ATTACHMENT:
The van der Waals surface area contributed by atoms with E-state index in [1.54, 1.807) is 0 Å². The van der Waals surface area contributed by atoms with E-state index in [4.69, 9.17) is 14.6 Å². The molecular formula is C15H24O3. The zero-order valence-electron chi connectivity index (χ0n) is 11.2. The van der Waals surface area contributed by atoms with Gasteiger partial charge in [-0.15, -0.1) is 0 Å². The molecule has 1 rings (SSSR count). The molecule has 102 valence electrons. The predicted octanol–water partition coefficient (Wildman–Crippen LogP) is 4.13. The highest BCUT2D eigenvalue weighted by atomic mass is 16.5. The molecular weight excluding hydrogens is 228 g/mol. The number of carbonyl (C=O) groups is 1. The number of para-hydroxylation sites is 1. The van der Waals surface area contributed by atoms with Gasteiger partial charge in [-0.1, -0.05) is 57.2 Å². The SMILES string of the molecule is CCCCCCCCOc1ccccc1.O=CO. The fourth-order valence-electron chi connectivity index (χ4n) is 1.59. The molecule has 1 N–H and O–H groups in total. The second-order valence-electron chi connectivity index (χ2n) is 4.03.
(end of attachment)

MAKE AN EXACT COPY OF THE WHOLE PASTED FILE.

The van der Waals surface area contributed by atoms with E-state index in [1.54, 1.807) is 0 Å². The van der Waals surface area contributed by atoms with E-state index in [4.69, 9.17) is 14.6 Å². The molecular formula is C15H24O3. The zero-order valence-electron chi connectivity index (χ0n) is 11.2. The van der Waals surface area contributed by atoms with Gasteiger partial charge in [-0.15, -0.1) is 0 Å². The molecule has 1 rings (SSSR count). The molecule has 102 valence electrons. The predicted octanol–water partition coefficient (Wildman–Crippen LogP) is 4.13. The highest BCUT2D eigenvalue weighted by atomic mass is 16.5. The molecular weight excluding hydrogens is 228 g/mol. The number of carbonyl (C=O) groups is 1. The number of para-hydroxylation sites is 1. The van der Waals surface area contributed by atoms with Gasteiger partial charge in [-0.1, -0.05) is 57.2 Å². The SMILES string of the molecule is CCCCCCCCOc1ccccc1.O=CO. The fourth-order valence-electron chi connectivity index (χ4n) is 1.59. The molecule has 1 N–H and O–H groups in total. The second-order valence-electron chi connectivity index (χ2n) is 4.03.